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Ventura County Perspective

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March 12, 2000

With hard-fought primaries past and eight months until the final event in November, it's time for Ventura County's elected leaders to return their full attention to the tasks at hand. For the Board of Supervisors, that means:

* Working with interim Chief Administrative Officer Harry Hufford to finalize a balanced and workable budget.

* Recruiting a top-notch successor to continue the hard work of tightening up the county's financial affairs and management habits after Hufford's emergency hitch ends on June 30.

These challenges demand five board members fully committed to working together and willing to leave personal agendas and political feuds outside the door.

It won't be easy.

Now that John K. Flynn has won his bid to remain on the board and Judy Mikels has lost hers to move up to a state Senate seat, both of them can concentrate on the business of county policymaking.

Susan Lacey, cruising toward retirement, has time to help build a county government in which sound spending practices, realistic budgets and a clear chain of command make it possible for staff to carry out the board's policy decisions efficiently and effectively. That would be a more fitting legacy for this longtime elected official to leave than bitter memories of the mental health merger that indirectly touched off a series of investigations, audits and expensive penalties.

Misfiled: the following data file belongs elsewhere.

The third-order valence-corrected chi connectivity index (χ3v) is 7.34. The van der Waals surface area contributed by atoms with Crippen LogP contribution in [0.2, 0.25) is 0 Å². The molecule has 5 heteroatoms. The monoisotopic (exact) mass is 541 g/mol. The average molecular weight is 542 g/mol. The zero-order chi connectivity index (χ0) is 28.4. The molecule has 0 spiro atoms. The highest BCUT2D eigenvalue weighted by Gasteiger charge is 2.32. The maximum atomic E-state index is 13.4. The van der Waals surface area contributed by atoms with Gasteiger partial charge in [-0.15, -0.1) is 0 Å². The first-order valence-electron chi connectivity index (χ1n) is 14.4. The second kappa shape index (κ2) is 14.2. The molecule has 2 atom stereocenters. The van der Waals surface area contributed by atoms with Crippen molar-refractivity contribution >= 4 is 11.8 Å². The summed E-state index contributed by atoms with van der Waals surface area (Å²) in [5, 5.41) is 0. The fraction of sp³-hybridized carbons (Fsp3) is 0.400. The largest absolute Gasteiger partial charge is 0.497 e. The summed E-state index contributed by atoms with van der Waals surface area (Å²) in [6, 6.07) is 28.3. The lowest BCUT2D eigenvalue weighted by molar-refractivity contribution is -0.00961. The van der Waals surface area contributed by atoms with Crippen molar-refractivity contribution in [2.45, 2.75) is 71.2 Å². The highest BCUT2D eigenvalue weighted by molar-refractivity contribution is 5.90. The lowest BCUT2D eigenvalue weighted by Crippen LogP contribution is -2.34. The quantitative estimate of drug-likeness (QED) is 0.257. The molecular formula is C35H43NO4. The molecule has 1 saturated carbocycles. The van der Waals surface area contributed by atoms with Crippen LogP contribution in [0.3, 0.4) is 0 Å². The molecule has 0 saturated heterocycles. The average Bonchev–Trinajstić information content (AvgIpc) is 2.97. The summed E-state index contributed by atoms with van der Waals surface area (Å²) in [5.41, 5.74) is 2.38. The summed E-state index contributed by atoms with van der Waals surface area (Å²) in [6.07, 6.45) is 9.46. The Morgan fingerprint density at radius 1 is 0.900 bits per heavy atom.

The greatest burden is on Board Chair Kathy Long, who faces a runoff election against Michael Morgan in November. She must use the next eight months to demonstrate the sort of leadership and vision that will make voters eager to give her another term. And she must also find the grace to work closely with Frank Schillo, who took the highly unusual step of endorsing Long's challenger in the primary. Schillo says he is backing fellow Republican Morgan because he would add a conservative vote needed to stabilize the county's finances but there's an element of political payback at work as well.

The spat underscores former county CAO David L. Baker's comments late last year that the Board of Supervisors is so divided it cannot work well together. Baker quit in November after only four days on the job, leaving behind a long list of concerns about the county's financial health and organizational dysfunction. He said back-room politics--sometimes orchestrated by supervisors--would make it impossible to solve problems.

Since then, board members have tried hard to get along publicly, often voting unanimously on financial and other issues. With the turbulence and distractions of the campaign season at least temporarily in a lull, it's time to renew that pledge to work together and address the very real problems that Baker brought to light.

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